Cruise ship tourists let down by Hong Kong visit
Passengers aboard first ocean liner to berth at new Kai Tak terminal say time in the city too short and hampered by chaotic transportation
Tourists who arrived with the first cruise vessel to dock at the new Kai Tak terminal gave a mixed review of their experience in the city, with some complaining of transportation confusion, taxi overcharging and too little time to take in the attractions.
The one-day stay of Mariner of the Seas was expected to deliver a bump in retail revenue, but it turns out not all the visitors were big spenders.
The 3,000-passenger cruise ship docked at the Kai Tak cruise terminal on Wednesday night and left yesterday afternoon.
Aileen Webber, 62, from Australia, went to the Megabox mall on Wednesday night. "We were told it's a good one, but there wasn't much to see," said "There was not enough transportation information. We wasted a lot of time at The Peak looking for a bus back."
Her husband, Tony Webber, 61, who was also making his first Hong Kong visit, said: "One day is too short. You need at least a week to have a good time here."
Valerie Amos, 79, from Britain, said she was told on Wednesday night the Ladies' Market in Mong Kok was not open. She went to Stanley yesterday and mainly bought fridge stickers, souvenir pens and a plastic watch for her great-grandson.
Dirk Van Heeren, 73, from Australia, went to the APM mall in Kwun Tong on Wednesday night with his wife but did not buy anything. He looked at some tablet computers but the warranties were not valid in his home country.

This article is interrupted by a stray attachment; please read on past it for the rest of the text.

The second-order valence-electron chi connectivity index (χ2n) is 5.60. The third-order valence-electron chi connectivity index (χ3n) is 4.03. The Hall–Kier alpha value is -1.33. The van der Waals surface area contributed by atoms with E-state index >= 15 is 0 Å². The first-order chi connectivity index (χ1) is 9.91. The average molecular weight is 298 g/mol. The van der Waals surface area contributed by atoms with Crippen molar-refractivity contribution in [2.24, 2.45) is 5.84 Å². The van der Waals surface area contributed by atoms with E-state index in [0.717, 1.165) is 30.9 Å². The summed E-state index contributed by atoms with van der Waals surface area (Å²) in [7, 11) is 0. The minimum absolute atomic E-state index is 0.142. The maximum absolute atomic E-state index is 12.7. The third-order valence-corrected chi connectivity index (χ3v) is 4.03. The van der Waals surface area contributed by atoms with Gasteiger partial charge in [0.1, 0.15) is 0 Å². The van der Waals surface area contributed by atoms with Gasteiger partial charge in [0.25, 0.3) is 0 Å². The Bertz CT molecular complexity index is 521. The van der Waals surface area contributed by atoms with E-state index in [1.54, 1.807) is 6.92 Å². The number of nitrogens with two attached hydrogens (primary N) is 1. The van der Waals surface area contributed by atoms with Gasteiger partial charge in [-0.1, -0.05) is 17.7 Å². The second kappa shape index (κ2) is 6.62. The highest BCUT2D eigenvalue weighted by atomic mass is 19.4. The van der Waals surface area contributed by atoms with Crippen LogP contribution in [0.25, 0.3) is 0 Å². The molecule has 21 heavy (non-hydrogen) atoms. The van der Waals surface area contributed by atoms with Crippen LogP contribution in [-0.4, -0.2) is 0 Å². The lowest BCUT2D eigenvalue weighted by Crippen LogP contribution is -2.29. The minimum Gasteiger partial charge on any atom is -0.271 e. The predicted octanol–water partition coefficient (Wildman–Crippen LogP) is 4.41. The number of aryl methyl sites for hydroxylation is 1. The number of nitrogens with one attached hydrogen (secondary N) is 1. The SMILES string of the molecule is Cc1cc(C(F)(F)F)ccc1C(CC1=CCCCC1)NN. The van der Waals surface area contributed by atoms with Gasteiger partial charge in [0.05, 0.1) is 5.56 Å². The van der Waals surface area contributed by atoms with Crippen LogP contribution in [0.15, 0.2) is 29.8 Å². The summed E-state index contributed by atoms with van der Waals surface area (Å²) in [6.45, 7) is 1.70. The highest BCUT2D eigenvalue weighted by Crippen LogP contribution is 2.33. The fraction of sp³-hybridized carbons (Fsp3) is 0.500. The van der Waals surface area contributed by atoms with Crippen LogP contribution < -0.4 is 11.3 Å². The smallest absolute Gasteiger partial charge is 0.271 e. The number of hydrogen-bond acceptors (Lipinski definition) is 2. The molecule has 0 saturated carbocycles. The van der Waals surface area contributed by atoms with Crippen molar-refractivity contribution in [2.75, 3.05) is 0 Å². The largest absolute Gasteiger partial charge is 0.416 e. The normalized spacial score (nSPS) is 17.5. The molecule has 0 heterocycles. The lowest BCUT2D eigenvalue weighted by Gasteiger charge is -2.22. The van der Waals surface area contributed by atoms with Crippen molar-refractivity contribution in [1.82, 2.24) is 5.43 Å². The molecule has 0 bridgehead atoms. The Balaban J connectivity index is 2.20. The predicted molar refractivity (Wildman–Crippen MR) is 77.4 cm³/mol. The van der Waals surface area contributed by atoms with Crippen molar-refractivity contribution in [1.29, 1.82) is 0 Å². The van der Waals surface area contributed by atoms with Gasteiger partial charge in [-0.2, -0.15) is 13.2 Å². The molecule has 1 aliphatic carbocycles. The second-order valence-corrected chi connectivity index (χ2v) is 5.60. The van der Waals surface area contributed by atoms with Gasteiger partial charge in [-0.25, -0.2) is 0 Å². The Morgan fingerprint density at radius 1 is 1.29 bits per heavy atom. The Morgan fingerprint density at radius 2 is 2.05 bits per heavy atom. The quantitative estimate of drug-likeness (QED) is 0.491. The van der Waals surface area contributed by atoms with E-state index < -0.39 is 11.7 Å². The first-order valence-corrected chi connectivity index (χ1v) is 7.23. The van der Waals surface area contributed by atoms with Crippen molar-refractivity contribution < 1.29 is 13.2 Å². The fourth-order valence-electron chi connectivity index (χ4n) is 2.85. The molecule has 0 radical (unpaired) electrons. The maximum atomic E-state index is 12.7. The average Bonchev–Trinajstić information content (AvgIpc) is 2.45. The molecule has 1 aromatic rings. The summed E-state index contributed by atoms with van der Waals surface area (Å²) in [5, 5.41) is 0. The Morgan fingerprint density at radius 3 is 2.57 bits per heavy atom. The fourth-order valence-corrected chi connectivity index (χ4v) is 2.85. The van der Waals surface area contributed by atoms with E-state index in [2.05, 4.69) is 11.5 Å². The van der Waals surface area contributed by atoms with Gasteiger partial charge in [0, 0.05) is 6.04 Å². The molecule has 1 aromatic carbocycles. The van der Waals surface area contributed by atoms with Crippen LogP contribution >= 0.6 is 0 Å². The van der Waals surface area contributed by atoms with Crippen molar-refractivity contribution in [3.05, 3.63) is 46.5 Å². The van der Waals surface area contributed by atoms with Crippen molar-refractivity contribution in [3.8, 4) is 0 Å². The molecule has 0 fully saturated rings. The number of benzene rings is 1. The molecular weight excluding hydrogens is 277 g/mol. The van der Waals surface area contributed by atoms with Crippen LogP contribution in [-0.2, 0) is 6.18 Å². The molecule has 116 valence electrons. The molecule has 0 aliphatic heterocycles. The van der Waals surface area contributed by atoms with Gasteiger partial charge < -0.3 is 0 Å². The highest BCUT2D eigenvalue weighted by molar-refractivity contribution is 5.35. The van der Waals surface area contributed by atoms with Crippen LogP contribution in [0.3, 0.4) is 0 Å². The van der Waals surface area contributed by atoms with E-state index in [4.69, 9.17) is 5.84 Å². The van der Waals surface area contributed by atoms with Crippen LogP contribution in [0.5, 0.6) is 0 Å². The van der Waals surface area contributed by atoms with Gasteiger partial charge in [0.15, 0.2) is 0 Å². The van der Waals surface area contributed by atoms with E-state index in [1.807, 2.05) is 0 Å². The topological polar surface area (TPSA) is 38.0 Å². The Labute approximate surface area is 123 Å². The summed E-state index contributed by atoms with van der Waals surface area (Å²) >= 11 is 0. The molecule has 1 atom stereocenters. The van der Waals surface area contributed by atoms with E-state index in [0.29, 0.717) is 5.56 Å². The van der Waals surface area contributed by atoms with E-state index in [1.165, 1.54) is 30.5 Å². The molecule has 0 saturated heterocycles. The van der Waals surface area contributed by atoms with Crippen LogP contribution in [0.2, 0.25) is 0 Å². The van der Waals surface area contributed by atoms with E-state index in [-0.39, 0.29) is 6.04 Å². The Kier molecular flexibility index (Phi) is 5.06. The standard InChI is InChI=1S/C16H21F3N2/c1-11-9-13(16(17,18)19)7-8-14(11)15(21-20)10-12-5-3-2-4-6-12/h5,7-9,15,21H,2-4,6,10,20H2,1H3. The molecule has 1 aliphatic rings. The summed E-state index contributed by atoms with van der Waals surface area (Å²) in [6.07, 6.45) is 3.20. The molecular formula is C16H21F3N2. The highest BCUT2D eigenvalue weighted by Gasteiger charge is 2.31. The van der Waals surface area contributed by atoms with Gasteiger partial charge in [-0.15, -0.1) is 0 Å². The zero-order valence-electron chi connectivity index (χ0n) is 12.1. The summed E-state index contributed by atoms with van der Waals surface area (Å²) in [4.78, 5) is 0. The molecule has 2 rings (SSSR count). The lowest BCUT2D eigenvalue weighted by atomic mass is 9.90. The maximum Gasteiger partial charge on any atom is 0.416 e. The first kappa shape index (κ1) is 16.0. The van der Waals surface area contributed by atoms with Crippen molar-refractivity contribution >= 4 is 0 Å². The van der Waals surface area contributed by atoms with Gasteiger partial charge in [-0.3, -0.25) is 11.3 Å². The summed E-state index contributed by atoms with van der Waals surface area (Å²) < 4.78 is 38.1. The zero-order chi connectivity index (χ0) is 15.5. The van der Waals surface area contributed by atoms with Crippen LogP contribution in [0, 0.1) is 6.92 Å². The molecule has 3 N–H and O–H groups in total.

However, representatives of several shopping malls in Diamond Hill and Kwun Tong reported an uptick in revenue over the past two days. One said it saw an average spending of HK$2,500 by each tourist from the cruise.
Some said they enjoyed a hop-on-hop-off tour bus they had signed up for with a local travel agency. It offered four routes - one to The Peak, to Stanley, around Kowloon and a Kowloon night tour, at HK$380 per person for the whole day.
Sandra Cooper, 62, from Britain said she had a good experience yesterday but Wednesday night "was chaos". She and her husband waited 30 minutes on Wednesday night for other passengers to board a shuttle bus leaving the cruise terminal. The bus was arranged by the terminal operator.
There were grumbles about the taxi service that night. Taxis were not allowed into the terminal at a point and a long queue formed.
Lai Ming-hung, chairman of the Taxi and Public Light Bus Concern Group, said he took a taxi and arrived at the terminal at 7.20pm, but security guards informed him taxis were not allowed inside. He made an enquiry with a Transport Department officer, and was told at 8.10pm that taxis could enter.
The terminal operator said many taxis were unwilling to enter the terminal with an empty car, but later admitted that the staff of one of the security companies wrongly thought taxis needed a permit to enter the terminal.
One British tourist said she was charged HK$400 by a taxi driver for a journey she later learned should cost around HK$70. "It's very, very disgusting," she said.
Lai suggested terminal staff could assist tourists taking taxis, as occurs at the airport. They would record taxi plate numbers and give tourists an idea how much their journey should cost.